“They’ve created their circle so that they can control the narrative, so that they can control the initiatives so that they can control funding, and they can control the priority of different projects that they deem to label Indigenous,” said McCarthy. “The moment you attach the word ‘Indigenous’ to something, there’s funding for it.”

O’Connor said that though he is the chair of the circle, the projects they will take on will be those of interest to the Indigenous people in the circle. They will not dissolve the circle, but he said he hopes relationships with the First Peoples Circle can improve.

“I feel very bad about this, and I apologize if I upset anyone because it most definitely is not my intention,” said O’Connor.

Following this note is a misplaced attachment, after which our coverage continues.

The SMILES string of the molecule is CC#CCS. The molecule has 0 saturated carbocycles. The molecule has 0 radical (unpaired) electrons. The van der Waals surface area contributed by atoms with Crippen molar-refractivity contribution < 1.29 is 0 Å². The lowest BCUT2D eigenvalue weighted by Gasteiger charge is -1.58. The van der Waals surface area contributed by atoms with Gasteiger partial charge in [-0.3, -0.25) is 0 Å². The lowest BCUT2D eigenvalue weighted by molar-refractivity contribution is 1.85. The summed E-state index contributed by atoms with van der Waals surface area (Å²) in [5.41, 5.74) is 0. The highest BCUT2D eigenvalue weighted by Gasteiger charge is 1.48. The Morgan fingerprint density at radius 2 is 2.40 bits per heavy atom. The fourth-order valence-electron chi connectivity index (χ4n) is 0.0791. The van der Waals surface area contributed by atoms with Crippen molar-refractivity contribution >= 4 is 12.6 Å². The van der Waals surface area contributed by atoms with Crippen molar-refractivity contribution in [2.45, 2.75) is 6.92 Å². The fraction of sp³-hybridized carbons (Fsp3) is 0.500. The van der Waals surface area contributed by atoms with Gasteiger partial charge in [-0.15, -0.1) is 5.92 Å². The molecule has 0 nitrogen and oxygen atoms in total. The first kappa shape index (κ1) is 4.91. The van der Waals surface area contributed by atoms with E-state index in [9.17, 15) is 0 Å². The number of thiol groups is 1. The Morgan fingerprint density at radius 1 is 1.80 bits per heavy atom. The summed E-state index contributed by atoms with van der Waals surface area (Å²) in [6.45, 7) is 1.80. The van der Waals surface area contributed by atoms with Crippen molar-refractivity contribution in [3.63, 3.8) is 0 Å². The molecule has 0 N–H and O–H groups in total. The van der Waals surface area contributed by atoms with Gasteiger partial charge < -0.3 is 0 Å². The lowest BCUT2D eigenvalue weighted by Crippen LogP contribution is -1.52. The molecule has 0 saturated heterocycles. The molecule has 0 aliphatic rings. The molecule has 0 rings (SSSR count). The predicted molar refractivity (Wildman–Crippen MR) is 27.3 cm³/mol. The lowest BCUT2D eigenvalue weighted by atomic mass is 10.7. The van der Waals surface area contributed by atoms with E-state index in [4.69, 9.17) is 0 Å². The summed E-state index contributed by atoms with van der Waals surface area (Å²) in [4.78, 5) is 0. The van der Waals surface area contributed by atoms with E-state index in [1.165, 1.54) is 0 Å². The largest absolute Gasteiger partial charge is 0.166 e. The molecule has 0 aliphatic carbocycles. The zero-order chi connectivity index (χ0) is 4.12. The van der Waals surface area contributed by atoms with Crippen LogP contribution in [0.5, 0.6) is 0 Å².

Last Sunday, October 17, the First Peoples Circle held a naming ceremony at the waterfront park. Saylor spoke at the ceremony, among others, and discussed Kahnawake’s disrupted relationship to the waterfront with the opening of the St. Lawrence Seaway.

“Yes, it was a necessary transportation route, but there were alternatives. Why didn’t they put it on the Montreal side?” Saylor said. Of course, the answer is obvious, Saylor noted: it was deemed more important to preserve Montreal’s waterfront than Kahnawake’s.

The naming ceremony was one event in the fifth annual First Peoples Festival of the Thousand Islands held over the weekend. The festival is something the circle puts together every year to celebrate Indigenous Peoples’ cultures in the area, and this year’s them was “First, Now and Always.”

It began with a Friday night screening of Beans, the film by Kahnawa’kehró:non Tracey Deer telling the story of a girl’s coming of age to the backdrop of the Siege of Kanesatake (Oka Crisis).